Secret Life of Groceries: Book Club Discussion Wrap Up Thread

We’re now reading into The Secret Life of Groceries by Benjamin Lorr. In two weeks, we’ll be kicking off What You Are Getting Wrong About Appalachia by Elizabeth Catte and out of the wonderful indie publishing house Belt Publishing.

This week, we’re wrapping up the book! Some of you sent along questions for Benjamin that I have passed on to him. He was kind enough to tackle them. Here are his answers:

Is Ben eating differently after writing the book?

Not really. At least that's the answer I want to give. I left the book feeling very suspicious of the idea that we can buy our way into solutions. The idea that my choices as a consumer are capable of creating a better world - or that we can solve global issues by thinking about our personal diet - is incredibly seductive. But also deeply self-serving and short-sighted. It might work in a smaller world. But my experience writing the book, led me to think there are too many layers to our commodity chain for it to be effective. Marketers are brilliant at co-opting our good intentions, delivering us the pleasure of virtue without the teeth of meaningful reform. So, while my eating habits haven't changed much, writing the book did change my advocacy. Unions. International solidarity. Empowering workers to take lead in certifying the products they make. Reforming the trade treaties that underpin our globalized world. Funding enforcement, not sure of auditors, but police investigators to catch violators. That's what I want changed. Not my food choices at checkout. 

But that's the answer I want to give. In reality, I don't really eat much Thai shrimp anymore. It may well be counterproductive, punishing Thai industry for the exact reforms it needed to make. But I also can't get some of the people and voices I met out of my head. And would prefer not to encounter them while I eat.   

Where was the most interesting place you went?

Myanmar. Without question. I was only there for a short period of time, and I was working constantly, trying to re-trace Tun Lin's journey from his village to Thailand. But it was fascinating. Just like the trucking chapter, I thought there was a whole book to be written on it. The Myanmar I found was incredibly dynamic, changing minute to minute, where Ox drawn carts and rolling blackouts existed alongside new Western style malls. It had thriving street entrepreneurs, active visible indigenous groups, displaced internal migrants, creepy ex pats, mercenary industrialists, military men... I can't say I even scratched the surface.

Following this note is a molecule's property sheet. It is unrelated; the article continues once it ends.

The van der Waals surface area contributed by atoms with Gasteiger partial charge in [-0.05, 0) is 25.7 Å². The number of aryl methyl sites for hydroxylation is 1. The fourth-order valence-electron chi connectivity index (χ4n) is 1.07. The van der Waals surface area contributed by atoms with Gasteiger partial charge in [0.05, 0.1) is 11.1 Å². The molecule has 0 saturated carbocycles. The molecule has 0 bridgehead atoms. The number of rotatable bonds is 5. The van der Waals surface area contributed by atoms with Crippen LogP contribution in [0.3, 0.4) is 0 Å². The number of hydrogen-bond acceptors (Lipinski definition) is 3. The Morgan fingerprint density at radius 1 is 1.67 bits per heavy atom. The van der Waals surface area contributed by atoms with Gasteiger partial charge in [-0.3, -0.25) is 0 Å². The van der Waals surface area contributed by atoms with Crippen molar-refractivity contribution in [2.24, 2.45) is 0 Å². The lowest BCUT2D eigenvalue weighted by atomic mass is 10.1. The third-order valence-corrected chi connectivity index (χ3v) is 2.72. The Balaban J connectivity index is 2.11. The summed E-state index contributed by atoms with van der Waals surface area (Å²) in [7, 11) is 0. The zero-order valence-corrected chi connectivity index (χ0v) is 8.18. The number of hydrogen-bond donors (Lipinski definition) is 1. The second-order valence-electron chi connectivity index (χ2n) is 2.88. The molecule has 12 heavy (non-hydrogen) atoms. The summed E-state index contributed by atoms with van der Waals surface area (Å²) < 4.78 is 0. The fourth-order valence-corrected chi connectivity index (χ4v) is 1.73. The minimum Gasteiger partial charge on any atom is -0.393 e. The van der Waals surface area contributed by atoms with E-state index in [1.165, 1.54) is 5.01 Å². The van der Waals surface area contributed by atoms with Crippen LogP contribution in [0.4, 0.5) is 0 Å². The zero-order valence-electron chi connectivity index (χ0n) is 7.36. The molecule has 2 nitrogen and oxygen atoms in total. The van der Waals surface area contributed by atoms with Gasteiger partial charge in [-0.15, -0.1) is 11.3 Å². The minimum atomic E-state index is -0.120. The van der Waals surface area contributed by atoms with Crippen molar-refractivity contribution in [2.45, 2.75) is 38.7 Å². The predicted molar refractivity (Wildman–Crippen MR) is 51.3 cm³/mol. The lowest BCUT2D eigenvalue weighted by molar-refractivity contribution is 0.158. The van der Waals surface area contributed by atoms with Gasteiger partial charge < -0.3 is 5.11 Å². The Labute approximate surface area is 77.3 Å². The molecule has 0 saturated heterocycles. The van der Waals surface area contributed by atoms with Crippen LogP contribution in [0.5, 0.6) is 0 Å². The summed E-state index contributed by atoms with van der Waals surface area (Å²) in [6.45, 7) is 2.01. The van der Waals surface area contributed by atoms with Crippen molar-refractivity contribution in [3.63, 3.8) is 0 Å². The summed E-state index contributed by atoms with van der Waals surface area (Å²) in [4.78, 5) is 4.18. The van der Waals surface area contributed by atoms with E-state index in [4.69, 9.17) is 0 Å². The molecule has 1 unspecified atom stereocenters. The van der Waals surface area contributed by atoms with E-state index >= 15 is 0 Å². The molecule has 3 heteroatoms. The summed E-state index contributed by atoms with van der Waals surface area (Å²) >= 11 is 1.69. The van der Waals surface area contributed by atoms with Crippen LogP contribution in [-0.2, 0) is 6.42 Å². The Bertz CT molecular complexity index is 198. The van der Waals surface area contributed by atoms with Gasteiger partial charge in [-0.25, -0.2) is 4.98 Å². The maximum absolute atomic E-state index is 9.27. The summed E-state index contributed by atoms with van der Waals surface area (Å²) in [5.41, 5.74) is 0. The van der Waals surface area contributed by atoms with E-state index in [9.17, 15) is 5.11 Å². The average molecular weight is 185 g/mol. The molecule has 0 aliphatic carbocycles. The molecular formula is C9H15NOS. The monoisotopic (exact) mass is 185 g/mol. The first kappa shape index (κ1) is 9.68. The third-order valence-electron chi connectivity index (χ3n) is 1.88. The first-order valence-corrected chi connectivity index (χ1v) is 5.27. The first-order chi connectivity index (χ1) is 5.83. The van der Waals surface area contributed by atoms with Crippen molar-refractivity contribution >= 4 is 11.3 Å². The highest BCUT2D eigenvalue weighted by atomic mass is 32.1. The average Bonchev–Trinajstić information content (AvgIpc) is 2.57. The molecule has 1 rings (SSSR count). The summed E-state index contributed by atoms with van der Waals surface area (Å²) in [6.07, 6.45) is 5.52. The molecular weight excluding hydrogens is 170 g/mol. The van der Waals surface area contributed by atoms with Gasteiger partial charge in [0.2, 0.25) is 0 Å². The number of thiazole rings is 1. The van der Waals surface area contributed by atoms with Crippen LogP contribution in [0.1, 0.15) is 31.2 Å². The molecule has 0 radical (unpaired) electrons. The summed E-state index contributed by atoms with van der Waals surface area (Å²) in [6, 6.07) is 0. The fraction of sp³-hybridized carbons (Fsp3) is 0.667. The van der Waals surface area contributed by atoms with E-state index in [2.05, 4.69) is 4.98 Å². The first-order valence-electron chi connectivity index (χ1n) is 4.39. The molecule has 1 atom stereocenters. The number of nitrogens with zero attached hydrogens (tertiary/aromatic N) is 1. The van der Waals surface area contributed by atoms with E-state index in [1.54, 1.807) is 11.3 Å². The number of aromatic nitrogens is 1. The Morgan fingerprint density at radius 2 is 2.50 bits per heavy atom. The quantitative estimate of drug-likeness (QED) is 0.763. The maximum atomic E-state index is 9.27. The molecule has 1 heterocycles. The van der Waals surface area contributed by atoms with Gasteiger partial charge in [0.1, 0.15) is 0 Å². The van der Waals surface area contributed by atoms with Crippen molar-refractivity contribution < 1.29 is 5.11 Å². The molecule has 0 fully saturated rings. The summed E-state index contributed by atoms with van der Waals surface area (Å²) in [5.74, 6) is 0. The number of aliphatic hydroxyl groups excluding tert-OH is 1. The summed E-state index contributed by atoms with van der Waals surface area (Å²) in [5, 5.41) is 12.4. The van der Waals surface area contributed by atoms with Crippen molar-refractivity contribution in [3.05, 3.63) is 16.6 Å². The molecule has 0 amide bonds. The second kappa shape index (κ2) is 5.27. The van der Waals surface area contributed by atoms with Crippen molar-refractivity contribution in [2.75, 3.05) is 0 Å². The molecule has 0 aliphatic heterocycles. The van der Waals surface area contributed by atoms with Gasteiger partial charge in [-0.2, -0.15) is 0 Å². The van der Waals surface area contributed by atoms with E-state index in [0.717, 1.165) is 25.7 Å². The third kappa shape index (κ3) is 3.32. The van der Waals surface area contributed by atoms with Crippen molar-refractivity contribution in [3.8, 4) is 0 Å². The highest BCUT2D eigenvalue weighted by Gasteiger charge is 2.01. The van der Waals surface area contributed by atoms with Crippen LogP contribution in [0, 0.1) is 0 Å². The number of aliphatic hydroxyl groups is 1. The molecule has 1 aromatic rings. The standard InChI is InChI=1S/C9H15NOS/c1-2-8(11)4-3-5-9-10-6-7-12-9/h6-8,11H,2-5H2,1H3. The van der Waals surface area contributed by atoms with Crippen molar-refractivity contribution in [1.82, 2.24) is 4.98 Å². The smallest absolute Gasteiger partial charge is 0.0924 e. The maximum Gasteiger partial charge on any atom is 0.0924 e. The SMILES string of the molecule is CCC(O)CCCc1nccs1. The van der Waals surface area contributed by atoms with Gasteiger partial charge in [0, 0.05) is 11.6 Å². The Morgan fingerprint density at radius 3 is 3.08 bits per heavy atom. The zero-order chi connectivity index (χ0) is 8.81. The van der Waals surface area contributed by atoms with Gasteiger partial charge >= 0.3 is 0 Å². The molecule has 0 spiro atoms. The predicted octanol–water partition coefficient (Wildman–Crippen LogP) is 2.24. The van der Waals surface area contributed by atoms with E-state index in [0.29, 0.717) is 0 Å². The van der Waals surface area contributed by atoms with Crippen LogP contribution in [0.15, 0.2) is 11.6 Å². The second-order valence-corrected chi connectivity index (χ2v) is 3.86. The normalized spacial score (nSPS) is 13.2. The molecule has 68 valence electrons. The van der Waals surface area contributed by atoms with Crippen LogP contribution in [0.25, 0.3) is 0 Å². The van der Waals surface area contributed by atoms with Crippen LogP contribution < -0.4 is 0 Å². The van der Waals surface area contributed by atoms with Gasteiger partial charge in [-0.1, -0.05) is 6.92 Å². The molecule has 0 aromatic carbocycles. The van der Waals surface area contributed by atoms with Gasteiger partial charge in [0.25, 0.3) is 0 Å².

My question is why didn’t the author look into the field workers in his investigations. Seems like this is another production step where the quest for low cost leads to exploitation. Specifically fruit and vegetable workers in California, Texas, Florida. We all love our low price strawberries, but shouldn’t we be willing to pay more so the labor is fairly compensated? Trucking is just one of the elements with cost pressures in the production chain.

This is exactly right, and the biggest reason I didn't cover it is that so many of the conditions in the field are parallel to those described with fishers in Thailand. I hope that people will read the Thai section less as an extraordinary example of abuse in Thailand and more as a microcosm for what the bottom of almost every commodity chains can look like. Most definitely including the ones in America. The market pressures for convenience, low price, and continuous availability press down on primary producers - whether farmers, fishers, or manufacturers - across the chain. While the specifics vary, the big themes can all be found in Thailand. The other big reason I didn't get into it is that there has been a lot of brilliant reporting here, from Eric Schlosser's In the Strawberry Fields to Barry Easterbrook's Tomatoland. I encourage anyone who wants to learn about commodity pressure in America to start there.  

(This next one is from me!)

I personally would also love to know if you still get seafood from Whole Foods now. 

Sure! The Whole Foods seafood counter was a perfect metaphor for me precisely because it was completely hygienic and clean on top - for us consumers - while still being disgusting below - in places that were out of sight and out of mind. But let's be real. It's potent as a metaphor. And the whole point of the metaphor is that the food on top is hygienic and clean. In the non-metaphorical world, if you say you want your seafood to come from a place that has no bad smells associated with it ever, what you are actually saying is you want to live in a different universe with different physical laws around entropy and decay. Which is to say, I don't think that Whole Foods seafood is any worse than their competitors. 

So, what’s your final verdict on the book? Permanently turned off by the grocery store? Or more in love with the diversified supply chain guaranteeing you stay contently fed than ever before?

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